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Bamboo ... and Wright of course

Posted: Mon Jul 13, 2020 7:24 pm
by Tom
I've been considering bamboo recently.
Trying to learn about it.
Everyone I ask hates the stuff.
So has any body here on Wright Chat had experience with bamboo.

Then it ocuurred to me seeing how bamboo is Japanese and everything why wouldn't Wright have used it?
I can't remember any example of the use of bamboo in a landscape by Wright.

Re: Bamboo ... and Wright of course

Posted: Tue Jul 14, 2020 11:37 am
by Roderick Grant
A lot of people dislike bamboo because some species are so invasive, and once established are hard to get rid of.
I don't know of any FLW use of bamboo, but there is a huge clump of it on the front lawn of RMS's residence in WeHo.

Re: Bamboo ... and Wright of course

Posted: Tue Jul 14, 2020 11:42 am
by SDR
Stands of bamboo at the Kings Road house that I recall are at the rear property line. The stalks were 6 inches in diameter when I was there twenty years ago. I wonder when they were planted . . .

S

Re: Bamboo ... and Wright of course

Posted: Tue Jul 14, 2020 12:32 pm
by Roderick Grant
RMS planted a clump at the sidewalk next to the driveway. It is a specie that is less aggressive and easier to maintain, so I am told.

Re: Bamboo ... and Wright of course

Posted: Tue Jul 14, 2020 8:19 pm
by Tom
I'm going to a bamboo nursery next week to learn something about it.
A couple of varieties like Vivax and Moso are 6" diameter and 65-75 ft tall.
To contain bamboo I've learned one uses 24-36" wide roll of high density polyethylene buried in the ground
surrounding the plants. They can't get out that way.

One of my favorite architects was Edward Larrabee Barnes. When his IBM building opened in NYC I was there once during the first couple of years. The large circular atrium planters contained huge towering bamboo. It was beautifull and contemplative. The building was so fresh and full of people. The black green granite and green glass facade is indeed like a jewel. anyway -
Years later, maybe decades I returned after IBM was gone. The bamboo was gone too. Hardly anyone hung out there.
There was a lonely hot dog cart in the atrium and security guards all over the place. Think it had been bought by Saudis. It felt creepy.

Re: Bamboo ... and Wright of course

Posted: Tue Jul 14, 2020 8:46 pm
by Reidy
The story about Schindler's backyard bamboo is that he planted it once he had neighbors on that side. With only open land to the west he hadn't needed it. For a brief glimpse of the house in 1924 see 36:50.

Re: Bamboo ... and Wright of course

Posted: Tue Jul 14, 2020 9:38 pm
by SDR

Re: Bamboo ... and Wright of course

Posted: Wed Jul 15, 2020 4:32 am
by g.dorn
check out this page - has lots of videos - gardens, buildings plus taxonomy

https://worldpermacultureassociation.com/bamboo-garden/

Re: Bamboo ... and Wright of course

Posted: Wed Jul 15, 2020 1:22 pm
by SDR
I've made increasing use of various bamboo wood products---3-ply plywoods, for the most part---in recent years. An attractive and useful material . . .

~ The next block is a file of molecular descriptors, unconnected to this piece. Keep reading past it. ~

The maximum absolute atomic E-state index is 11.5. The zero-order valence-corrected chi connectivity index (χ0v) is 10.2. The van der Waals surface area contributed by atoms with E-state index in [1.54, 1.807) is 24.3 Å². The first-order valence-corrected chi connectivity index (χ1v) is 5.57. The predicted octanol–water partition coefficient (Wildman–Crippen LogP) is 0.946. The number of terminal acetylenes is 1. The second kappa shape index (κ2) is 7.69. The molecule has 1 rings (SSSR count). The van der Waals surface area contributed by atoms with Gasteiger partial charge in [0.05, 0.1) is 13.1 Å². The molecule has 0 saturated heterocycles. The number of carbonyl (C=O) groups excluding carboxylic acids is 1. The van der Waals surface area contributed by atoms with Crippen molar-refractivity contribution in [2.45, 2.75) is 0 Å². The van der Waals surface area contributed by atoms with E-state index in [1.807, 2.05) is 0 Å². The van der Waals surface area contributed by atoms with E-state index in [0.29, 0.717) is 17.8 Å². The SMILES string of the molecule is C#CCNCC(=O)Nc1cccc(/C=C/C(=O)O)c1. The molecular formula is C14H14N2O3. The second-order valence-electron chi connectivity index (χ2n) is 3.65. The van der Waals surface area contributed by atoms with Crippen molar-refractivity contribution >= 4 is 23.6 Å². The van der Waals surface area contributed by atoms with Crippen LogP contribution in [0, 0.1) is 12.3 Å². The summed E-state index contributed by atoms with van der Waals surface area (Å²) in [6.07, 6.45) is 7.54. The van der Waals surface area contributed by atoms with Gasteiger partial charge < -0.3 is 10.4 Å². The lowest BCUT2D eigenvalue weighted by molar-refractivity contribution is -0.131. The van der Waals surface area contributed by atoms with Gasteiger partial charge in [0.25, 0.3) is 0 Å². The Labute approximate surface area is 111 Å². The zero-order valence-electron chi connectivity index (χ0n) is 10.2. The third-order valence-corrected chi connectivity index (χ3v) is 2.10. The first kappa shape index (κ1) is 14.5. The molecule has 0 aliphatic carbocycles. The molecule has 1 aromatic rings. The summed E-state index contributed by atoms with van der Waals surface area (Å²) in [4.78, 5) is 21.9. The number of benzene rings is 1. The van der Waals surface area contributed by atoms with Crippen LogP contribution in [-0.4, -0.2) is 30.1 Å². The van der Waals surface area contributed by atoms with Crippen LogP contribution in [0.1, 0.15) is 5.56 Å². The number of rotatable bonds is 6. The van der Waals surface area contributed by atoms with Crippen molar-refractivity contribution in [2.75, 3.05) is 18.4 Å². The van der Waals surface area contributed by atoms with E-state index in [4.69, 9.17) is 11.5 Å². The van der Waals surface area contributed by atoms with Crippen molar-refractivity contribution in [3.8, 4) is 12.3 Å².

S

Re: Bamboo ... and Wright of course

Posted: Wed Jul 15, 2020 4:04 pm
by Tom
GDorn - thanks for the link to Bamboo Garden. Lots of great information there that I need. Permaculture is close in philosophy to Wright I'd speculate.
SDR - Those shots of IBM don't measure up to my early memories. Perhaps I was just an impressionable kid when I first walked in. AR had an article back then describing how the atrium trusses where trucked through the city and erected between 2-6am in order to get clear streets.

Re: Bamboo ... and Wright of course

Posted: Wed Jul 15, 2020 5:10 pm
by DavidC
My wife and I have planted some of the cold-hardy clumping bamboos around our property. Not invasive, at all. Slow growing and beautiful.


David

Re: Bamboo ... and Wright of course

Posted: Wed Jul 15, 2020 5:17 pm
by SDR
Nice ! I didn't know (but should have guessed) that there are so many varieties of bamboo. Nature (with a capital N, as Mr Wright said) is so fecund . . .!

S

Re: Bamboo ... and Wright of course

Posted: Wed Jul 15, 2020 7:13 pm
by DRN
A previous owner of the Sweeton house planted Arrow Bamboo along the rear embankment to screen the house from headlights on the rear drive of the Unitarian church down the street. I have a hate/love relationship with it. While I like the evergreen foliage in the winter and the screening/privacy it provides of the not so nice portion of our view, it spreads mercilessly. Every couple of years, I use a hoe with the blade removed(its a hook on a pole) on a wet day to yank the runners out of the yard. Once a year when the poison ivy is dormant, I venture into the fringes of the 1/4 acre thicket to cut down the stalks that will block my good views into the woods and to keep an orderly edge with the yard.

I considered removal, but the cost was astronomical and the arborist was concerned about destabilization of the 16' high x 100% slope embankment in the effort, and possible damage to the root systems of mature oak and hickory trees by the equipment required to truly eradicate it.

Be certain of the "running or clumping" status of the species you consider...if it's a runner, find out what means of containment are necessary.

Re: Bamboo ... and Wright of course

Posted: Thu Jul 16, 2020 11:57 am
by KevinW
Wouldn't it be more in the spirit of an organic architecture and sustainability to research and plant what is native to your region? Most bamboo is horribly invasive and requires a lot of water.

Re: Bamboo ... and Wright of course

Posted: Thu Jul 16, 2020 1:03 pm
by Roderick Grant
DRN, with all that bamboo, you could harvest the excess and create a line of exotic furniture for Tiki Hut Clubs all around America.